It has been quite a long while since I last watched TV in more than two hours at a time. I’ve been so busy or so entrenched in my computer I have totally forgotten to get my regular dose of the ‘idiot box’ unlike before.
Before my computer was connected to an unlimited broadband connection and my web surfing life was dictated by those dial-up prepaid cards, my hours spent at home were equally divided among my three main activities: web surfing and blogging, reading books and watching TV. How that changed is another story.
When I did get to spend more than two hours of watching TV yesterday, I was very concerned when I heard the news that another civilian school-shooting spree occurred in a college in Canada. The country holds a special place in my heart for reasons I’ve yet to disclose and again, that would be another story. Stories of that bloodier shooting incident in an American college some few years ago, (I totally forgot the details) flashed before my eyes, I literally blurted out, and do forgive me, upon hearing the news; “Jesus Christ!”
I was eager to know where in Canada and what particular college did the shooting occurred. I was relieved that the name of the college in my mind and fearful of, was not mentioned but instead the news anchor man stated that the tragedy took place in a college in Montreal and sadly, two people have died while almost 20 have been injured.
My prayers and symphaties to all the victims and their families. May God be with you all, always.
A tangled web
News of this and comments on this tragedy have already spread like wildfire in the net, particularly in the blog-o-sphere. The shooter’s name, Kimveer Gill currently sits at the number spot in technorati’s most popular searches. Much has been said and blogged about this 25-year-old’s shooting rampage. It is fascninating to note, that ramifications of this sad and senseless shooting spree has extended well beyond the traditional media, international borders and has made it into the world wide web. It may have even started there.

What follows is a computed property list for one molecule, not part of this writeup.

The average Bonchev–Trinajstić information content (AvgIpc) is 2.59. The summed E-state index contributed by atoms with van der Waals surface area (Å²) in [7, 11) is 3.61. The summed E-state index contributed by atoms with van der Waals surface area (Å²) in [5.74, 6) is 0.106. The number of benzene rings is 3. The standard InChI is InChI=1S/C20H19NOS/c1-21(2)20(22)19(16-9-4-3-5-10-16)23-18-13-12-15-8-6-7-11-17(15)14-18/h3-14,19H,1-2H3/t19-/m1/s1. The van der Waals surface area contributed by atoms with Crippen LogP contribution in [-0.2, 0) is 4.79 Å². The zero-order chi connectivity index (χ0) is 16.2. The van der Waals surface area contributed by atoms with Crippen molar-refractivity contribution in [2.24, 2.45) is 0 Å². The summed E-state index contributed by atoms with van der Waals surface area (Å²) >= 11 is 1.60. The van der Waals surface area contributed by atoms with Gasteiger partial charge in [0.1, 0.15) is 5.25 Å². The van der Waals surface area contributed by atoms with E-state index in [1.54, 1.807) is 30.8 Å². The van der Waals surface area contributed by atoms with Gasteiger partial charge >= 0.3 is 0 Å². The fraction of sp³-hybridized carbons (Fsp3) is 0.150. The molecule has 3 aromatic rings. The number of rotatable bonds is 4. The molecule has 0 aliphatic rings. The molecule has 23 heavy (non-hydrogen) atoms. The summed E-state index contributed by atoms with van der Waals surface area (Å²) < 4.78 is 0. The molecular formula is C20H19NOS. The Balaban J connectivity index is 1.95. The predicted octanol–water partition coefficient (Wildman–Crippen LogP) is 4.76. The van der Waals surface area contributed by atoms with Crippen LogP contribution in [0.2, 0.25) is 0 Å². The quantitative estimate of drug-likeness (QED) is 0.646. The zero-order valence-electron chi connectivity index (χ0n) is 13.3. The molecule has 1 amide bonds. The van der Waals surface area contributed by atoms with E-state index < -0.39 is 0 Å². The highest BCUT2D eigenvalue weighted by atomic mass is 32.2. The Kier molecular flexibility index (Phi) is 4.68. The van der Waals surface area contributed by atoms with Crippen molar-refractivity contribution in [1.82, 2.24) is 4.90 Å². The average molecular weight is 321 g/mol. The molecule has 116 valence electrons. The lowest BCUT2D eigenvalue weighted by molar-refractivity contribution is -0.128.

To say the least, blogs again played a big role in this story. Reports say that Kimveer Gill, had a website in which he threatened violence and made known his violent tendencies through photos and autobigraphies, literally painting a chilling portrait of an ‘Angel of Death.‘
This has raised the eyebrows of experts, saying that Police are powerless to find killers online. It is a growing concern that authorities should scour and monitor the web for potential criminals and social misfits as to prevent them from committing actual crime, but would this include that they should be barred from being able to use the web or make an online presence to begin with?
Already, the site that hosted Kimveer Gill’s blog has all but closed down until police has completed its investigation. Imagine if Kimveer or any other potential criminal had set-up his online presence in other social sites, like for example, Friendster, Multiply or the current king; MySpace. Would they also close down their sites and put on a press release saying that they had nothing to do with it?
Again, issues of online freedom of speech, and of expression, indemnity and disclaimer coverages are at the heart of this issue now that tragedy has passed and we are left to clean up and fix things so that this would never happen again.